CNBC Posts — Hurricane Fiona 2022, one of the strongest storms ever to hit Canada pounded Nova Scotia’s coastline early Saturday morning, leaving over 376,000 people powerless according to Nova Scotia Power, with anticipation of more than 540,000 outages before she winds down. Fiona has now been termed a post-tropical cyclone and her destruction is arguably considered a historical ‘extreme weather event’ for Canada, threatening nearly two months’ worth of rainfall in just a couple of days.
Hurricane Fiona landed over Guysborough county on the northeast corner of mainland Nova Scotia early Saturday morning, as reported by Canada’s weather service. The maximum sustained winds measured upwards of 80 mph and peak gusts were detected over 100 mph. In fact, maximum wind speeds on Beaver Island in eastern Nova Scotia were recorded at 94 mph (152 km/h).
Official Say Storm Surge Will Be “Significant”
Fiona had been labeled a Category 4 storm early Wednesday over the Atlantic after passing the Turks and Caicos and remained so until late Friday. As of Friday evening, in local news, weather forecasters note Fiona is downgraded to a Category 2 storm but is still expected to bring severe wind and heavy rain from damaging storm surges.
“Although gradual weakening is forecast during the next couple of days, Fiona is expected to be a powerful hurricane-force cyclone when it moves across Atlantic Canada,” the National Hurricane Center center said in a Friday night advisory.
Tanya Mullally, who serves as the province’s head of emergency management, said one of the most pressing concerns with Hurricane Fiona 2022 is the historic storm surge it is expected to unleash. “Storm surge is certainly going to be significant. … Flooding that we have not seen nor can we measure against,” commented Mullally during an update Thursday.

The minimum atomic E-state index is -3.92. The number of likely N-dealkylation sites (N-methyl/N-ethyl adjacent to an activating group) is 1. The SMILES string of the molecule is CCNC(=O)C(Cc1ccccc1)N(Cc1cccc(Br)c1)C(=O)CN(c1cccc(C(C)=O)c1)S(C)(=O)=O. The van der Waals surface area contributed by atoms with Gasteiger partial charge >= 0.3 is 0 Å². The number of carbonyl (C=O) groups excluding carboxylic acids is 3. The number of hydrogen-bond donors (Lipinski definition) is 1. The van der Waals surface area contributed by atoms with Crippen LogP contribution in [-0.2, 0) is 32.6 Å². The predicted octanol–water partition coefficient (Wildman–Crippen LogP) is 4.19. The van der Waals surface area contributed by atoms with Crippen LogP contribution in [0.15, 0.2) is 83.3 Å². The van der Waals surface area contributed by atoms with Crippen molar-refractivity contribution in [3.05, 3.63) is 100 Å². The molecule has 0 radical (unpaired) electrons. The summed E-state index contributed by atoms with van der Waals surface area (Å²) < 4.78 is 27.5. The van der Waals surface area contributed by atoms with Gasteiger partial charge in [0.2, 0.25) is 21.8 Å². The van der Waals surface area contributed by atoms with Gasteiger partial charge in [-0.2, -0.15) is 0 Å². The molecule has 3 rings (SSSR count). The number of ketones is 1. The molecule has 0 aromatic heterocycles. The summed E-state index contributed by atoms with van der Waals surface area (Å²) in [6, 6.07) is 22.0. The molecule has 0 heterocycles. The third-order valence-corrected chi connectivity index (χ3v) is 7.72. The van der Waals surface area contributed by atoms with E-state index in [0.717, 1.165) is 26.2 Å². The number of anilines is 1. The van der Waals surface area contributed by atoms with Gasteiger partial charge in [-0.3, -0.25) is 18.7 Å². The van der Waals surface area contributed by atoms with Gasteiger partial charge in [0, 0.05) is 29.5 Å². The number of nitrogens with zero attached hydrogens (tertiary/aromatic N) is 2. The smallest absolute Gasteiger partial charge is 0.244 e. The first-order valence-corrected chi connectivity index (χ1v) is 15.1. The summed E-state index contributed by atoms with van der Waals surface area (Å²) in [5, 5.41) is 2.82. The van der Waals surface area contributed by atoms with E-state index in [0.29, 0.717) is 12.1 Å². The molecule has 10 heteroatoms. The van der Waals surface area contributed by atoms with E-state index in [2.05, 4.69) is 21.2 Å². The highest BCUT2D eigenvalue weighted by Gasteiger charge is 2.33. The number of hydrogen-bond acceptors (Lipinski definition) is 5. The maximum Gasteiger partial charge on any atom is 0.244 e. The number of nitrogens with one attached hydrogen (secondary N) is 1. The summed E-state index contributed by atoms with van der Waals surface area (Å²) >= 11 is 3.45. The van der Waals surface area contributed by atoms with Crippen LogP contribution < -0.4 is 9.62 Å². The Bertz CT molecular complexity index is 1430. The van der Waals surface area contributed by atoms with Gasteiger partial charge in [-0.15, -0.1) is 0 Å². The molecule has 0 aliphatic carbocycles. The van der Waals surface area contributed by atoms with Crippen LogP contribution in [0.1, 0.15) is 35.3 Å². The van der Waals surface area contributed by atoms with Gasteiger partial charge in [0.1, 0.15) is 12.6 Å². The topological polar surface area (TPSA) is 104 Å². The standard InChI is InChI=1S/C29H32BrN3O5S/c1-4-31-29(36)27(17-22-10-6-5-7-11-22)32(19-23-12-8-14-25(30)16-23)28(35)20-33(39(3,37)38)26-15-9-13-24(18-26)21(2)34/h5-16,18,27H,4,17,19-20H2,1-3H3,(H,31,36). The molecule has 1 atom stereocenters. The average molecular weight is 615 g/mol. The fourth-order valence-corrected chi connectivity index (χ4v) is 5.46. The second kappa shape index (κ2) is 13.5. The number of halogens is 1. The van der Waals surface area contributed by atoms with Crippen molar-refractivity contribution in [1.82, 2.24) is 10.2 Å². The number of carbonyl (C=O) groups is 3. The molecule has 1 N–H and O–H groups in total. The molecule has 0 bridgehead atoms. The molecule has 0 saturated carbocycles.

The brunt of the storm will likely affect the northern portion of the island the most, due to the direction of the winds. This will cause significant property damage and coastal flooding, Mullally said.
Hurricane Fiona 2022 has already claimed at least five lives and millions are without power as she battered multiple Caribbean islands this past week. The Turks and Caicos, Puerto Rico, and the Dominican Republic sustained heavy damage to homes and water infrastructure leaving many residents trying to recover.
As of Friday, the Nova Scotia Emergency Management Office has reported the closure of all beaches, day-use parks, and provincial campgrounds as well as the Shubenacadie Wildlife Park.
Our thoughts and prayers are with those struggling to recover in the mid-Atlantic area and those in Nova Scotia and eastern Canada attempting to whether Fiona’s storm surge battering and begin reconstruction from the heavy damages. According to officials, residents may find some temporary relief in knowing shelters have been established throughout Nova Scotia, including multiple in Halifax County.